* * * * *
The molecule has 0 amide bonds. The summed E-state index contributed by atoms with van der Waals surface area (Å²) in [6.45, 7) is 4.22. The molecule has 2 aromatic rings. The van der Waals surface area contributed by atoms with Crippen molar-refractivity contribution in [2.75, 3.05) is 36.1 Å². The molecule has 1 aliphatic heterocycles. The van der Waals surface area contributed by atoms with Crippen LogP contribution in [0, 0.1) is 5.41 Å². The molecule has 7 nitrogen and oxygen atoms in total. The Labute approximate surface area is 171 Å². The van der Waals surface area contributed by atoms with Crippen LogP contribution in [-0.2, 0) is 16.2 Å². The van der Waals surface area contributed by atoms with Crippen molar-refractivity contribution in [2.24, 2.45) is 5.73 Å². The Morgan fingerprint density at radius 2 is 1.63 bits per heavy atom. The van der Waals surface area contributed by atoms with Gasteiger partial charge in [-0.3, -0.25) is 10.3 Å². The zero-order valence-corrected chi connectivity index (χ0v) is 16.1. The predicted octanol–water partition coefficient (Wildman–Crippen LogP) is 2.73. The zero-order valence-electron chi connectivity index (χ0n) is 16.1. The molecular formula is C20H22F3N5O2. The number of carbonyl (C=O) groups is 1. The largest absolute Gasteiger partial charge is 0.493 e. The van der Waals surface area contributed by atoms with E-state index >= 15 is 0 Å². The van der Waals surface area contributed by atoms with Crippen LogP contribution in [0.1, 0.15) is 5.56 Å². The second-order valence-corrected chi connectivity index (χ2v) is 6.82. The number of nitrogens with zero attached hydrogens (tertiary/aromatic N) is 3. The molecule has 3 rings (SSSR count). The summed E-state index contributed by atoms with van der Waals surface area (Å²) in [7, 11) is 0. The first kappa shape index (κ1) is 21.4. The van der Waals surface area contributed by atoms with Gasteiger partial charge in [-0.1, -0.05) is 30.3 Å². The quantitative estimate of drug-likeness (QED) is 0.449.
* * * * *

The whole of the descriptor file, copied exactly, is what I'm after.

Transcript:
The molecule has 0 amide bonds. The summed E-state index contributed by atoms with van der Waals surface area (Å²) in [6.45, 7) is 4.22. The molecule has 2 aromatic rings. The van der Waals surface area contributed by atoms with Crippen molar-refractivity contribution in [2.75, 3.05) is 36.1 Å². The molecule has 1 aliphatic heterocycles. The van der Waals surface area contributed by atoms with Crippen LogP contribution in [0, 0.1) is 5.41 Å². The molecule has 7 nitrogen and oxygen atoms in total. The Labute approximate surface area is 171 Å². The van der Waals surface area contributed by atoms with Crippen LogP contribution in [-0.2, 0) is 16.2 Å². The van der Waals surface area contributed by atoms with Crippen molar-refractivity contribution in [2.24, 2.45) is 5.73 Å². The Morgan fingerprint density at radius 2 is 1.63 bits per heavy atom. The van der Waals surface area contributed by atoms with Gasteiger partial charge in [-0.3, -0.25) is 10.3 Å². The zero-order valence-corrected chi connectivity index (χ0v) is 16.1. The predicted octanol–water partition coefficient (Wildman–Crippen LogP) is 2.73. The zero-order valence-electron chi connectivity index (χ0n) is 16.1. The molecular formula is C20H22F3N5O2. The number of carbonyl (C=O) groups is 1. The largest absolute Gasteiger partial charge is 0.493 e. The van der Waals surface area contributed by atoms with E-state index >= 15 is 0 Å². The van der Waals surface area contributed by atoms with Crippen LogP contribution in [0.1, 0.15) is 5.56 Å². The second-order valence-corrected chi connectivity index (χ2v) is 6.82. The number of nitrogens with zero attached hydrogens (tertiary/aromatic N) is 3. The molecule has 3 rings (SSSR count). The summed E-state index contributed by atoms with van der Waals surface area (Å²) in [7, 11) is 0. The first kappa shape index (κ1) is 21.4. The van der Waals surface area contributed by atoms with Gasteiger partial charge in [-0.1, -0.05) is 30.3 Å². The quantitative estimate of drug-likeness (QED) is 0.449.